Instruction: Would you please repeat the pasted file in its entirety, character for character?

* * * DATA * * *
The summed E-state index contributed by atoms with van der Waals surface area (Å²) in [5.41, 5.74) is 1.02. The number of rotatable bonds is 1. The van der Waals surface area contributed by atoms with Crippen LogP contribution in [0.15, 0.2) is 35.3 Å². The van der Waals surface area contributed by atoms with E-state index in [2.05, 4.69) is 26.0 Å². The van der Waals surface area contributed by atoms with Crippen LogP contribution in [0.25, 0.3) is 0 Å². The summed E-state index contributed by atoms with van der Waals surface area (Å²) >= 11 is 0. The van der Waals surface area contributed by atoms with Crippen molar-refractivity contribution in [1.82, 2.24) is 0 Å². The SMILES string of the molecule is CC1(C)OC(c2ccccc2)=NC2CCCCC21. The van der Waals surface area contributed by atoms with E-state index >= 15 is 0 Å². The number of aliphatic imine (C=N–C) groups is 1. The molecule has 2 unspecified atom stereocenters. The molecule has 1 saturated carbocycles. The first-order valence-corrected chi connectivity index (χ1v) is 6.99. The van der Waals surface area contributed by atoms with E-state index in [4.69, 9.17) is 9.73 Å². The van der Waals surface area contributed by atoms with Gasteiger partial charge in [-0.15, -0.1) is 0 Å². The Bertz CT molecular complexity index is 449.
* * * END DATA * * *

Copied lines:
The summed E-state index contributed by atoms with van der Waals surface area (Å²) in [5.41, 5.74) is 1.02. The number of rotatable bonds is 1. The van der Waals surface area contributed by atoms with Crippen LogP contribution in [0.15, 0.2) is 35.3 Å². The van der Waals surface area contributed by atoms with E-state index in [2.05, 4.69) is 26.0 Å². The van der Waals surface area contributed by atoms with Crippen LogP contribution in [0.25, 0.3) is 0 Å². The summed E-state index contributed by atoms with van der Waals surface area (Å²) >= 11 is 0. The van der Waals surface area contributed by atoms with Crippen molar-refractivity contribution in [1.82, 2.24) is 0 Å². The SMILES string of the molecule is CC1(C)OC(c2ccccc2)=NC2CCCCC21. The van der Waals surface area contributed by atoms with E-state index >= 15 is 0 Å². The number of aliphatic imine (C=N–C) groups is 1. The molecule has 2 unspecified atom stereocenters. The molecule has 1 saturated carbocycles. The first-order valence-corrected chi connectivity index (χ1v) is 6.99. The van der Waals surface area contributed by atoms with E-state index in [4.69, 9.17) is 9.73 Å². The van der Waals surface area contributed by atoms with Gasteiger partial charge in [-0.15, -0.1) is 0 Å². The Bertz CT molecular complexity index is 449.